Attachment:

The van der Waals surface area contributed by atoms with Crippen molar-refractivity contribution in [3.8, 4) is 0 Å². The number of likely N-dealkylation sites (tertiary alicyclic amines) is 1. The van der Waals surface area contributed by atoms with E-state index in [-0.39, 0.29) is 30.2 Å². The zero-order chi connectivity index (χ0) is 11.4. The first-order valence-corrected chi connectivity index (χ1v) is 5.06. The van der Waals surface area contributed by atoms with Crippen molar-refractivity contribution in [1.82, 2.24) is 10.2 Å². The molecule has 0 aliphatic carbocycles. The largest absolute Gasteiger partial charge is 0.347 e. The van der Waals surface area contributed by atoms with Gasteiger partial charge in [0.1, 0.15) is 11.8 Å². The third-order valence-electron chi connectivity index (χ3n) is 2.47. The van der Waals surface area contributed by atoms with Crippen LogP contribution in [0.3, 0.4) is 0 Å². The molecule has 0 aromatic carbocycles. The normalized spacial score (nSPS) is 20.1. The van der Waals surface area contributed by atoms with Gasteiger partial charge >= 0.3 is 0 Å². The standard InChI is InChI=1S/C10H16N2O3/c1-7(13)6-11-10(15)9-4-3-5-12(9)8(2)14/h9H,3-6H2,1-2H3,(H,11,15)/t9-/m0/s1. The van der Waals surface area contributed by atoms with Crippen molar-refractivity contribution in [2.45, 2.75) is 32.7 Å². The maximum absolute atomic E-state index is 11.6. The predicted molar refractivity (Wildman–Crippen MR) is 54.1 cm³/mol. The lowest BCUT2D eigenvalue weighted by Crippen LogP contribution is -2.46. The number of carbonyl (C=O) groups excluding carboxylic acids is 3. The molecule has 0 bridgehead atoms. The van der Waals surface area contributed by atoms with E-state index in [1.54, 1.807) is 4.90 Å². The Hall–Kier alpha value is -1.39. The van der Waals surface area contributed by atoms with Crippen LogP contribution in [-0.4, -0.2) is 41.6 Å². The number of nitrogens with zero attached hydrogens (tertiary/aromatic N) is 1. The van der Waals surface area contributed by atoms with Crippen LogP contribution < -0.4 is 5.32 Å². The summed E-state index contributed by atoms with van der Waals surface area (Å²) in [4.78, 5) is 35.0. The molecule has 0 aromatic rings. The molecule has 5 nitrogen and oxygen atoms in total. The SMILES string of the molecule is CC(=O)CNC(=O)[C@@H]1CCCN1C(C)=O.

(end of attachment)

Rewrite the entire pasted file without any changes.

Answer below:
The van der Waals surface area contributed by atoms with Crippen molar-refractivity contribution in [3.8, 4) is 0 Å². The number of likely N-dealkylation sites (tertiary alicyclic amines) is 1. The van der Waals surface area contributed by atoms with E-state index in [-0.39, 0.29) is 30.2 Å². The zero-order chi connectivity index (χ0) is 11.4. The first-order valence-corrected chi connectivity index (χ1v) is 5.06. The van der Waals surface area contributed by atoms with Crippen molar-refractivity contribution in [1.82, 2.24) is 10.2 Å². The molecule has 0 aliphatic carbocycles. The largest absolute Gasteiger partial charge is 0.347 e. The van der Waals surface area contributed by atoms with Gasteiger partial charge in [0.1, 0.15) is 11.8 Å². The third-order valence-electron chi connectivity index (χ3n) is 2.47. The van der Waals surface area contributed by atoms with Crippen LogP contribution in [0.3, 0.4) is 0 Å². The molecule has 0 aromatic carbocycles. The normalized spacial score (nSPS) is 20.1. The van der Waals surface area contributed by atoms with Gasteiger partial charge >= 0.3 is 0 Å². The standard InChI is InChI=1S/C10H16N2O3/c1-7(13)6-11-10(15)9-4-3-5-12(9)8(2)14/h9H,3-6H2,1-2H3,(H,11,15)/t9-/m0/s1. The van der Waals surface area contributed by atoms with Crippen molar-refractivity contribution in [2.45, 2.75) is 32.7 Å². The maximum absolute atomic E-state index is 11.6. The predicted molar refractivity (Wildman–Crippen MR) is 54.1 cm³/mol. The lowest BCUT2D eigenvalue weighted by Crippen LogP contribution is -2.46. The number of carbonyl (C=O) groups excluding carboxylic acids is 3. The molecule has 0 bridgehead atoms. The van der Waals surface area contributed by atoms with E-state index in [1.54, 1.807) is 4.90 Å². The Hall–Kier alpha value is -1.39. The van der Waals surface area contributed by atoms with Crippen LogP contribution in [-0.4, -0.2) is 41.6 Å². The number of nitrogens with zero attached hydrogens (tertiary/aromatic N) is 1. The van der Waals surface area contributed by atoms with Crippen LogP contribution < -0.4 is 5.32 Å². The summed E-state index contributed by atoms with van der Waals surface area (Å²) in [4.78, 5) is 35.0. The molecule has 0 aromatic rings. The molecule has 5 nitrogen and oxygen atoms in total. The SMILES string of the molecule is CC(=O)CNC(=O)[C@@H]1CCCN1C(C)=O.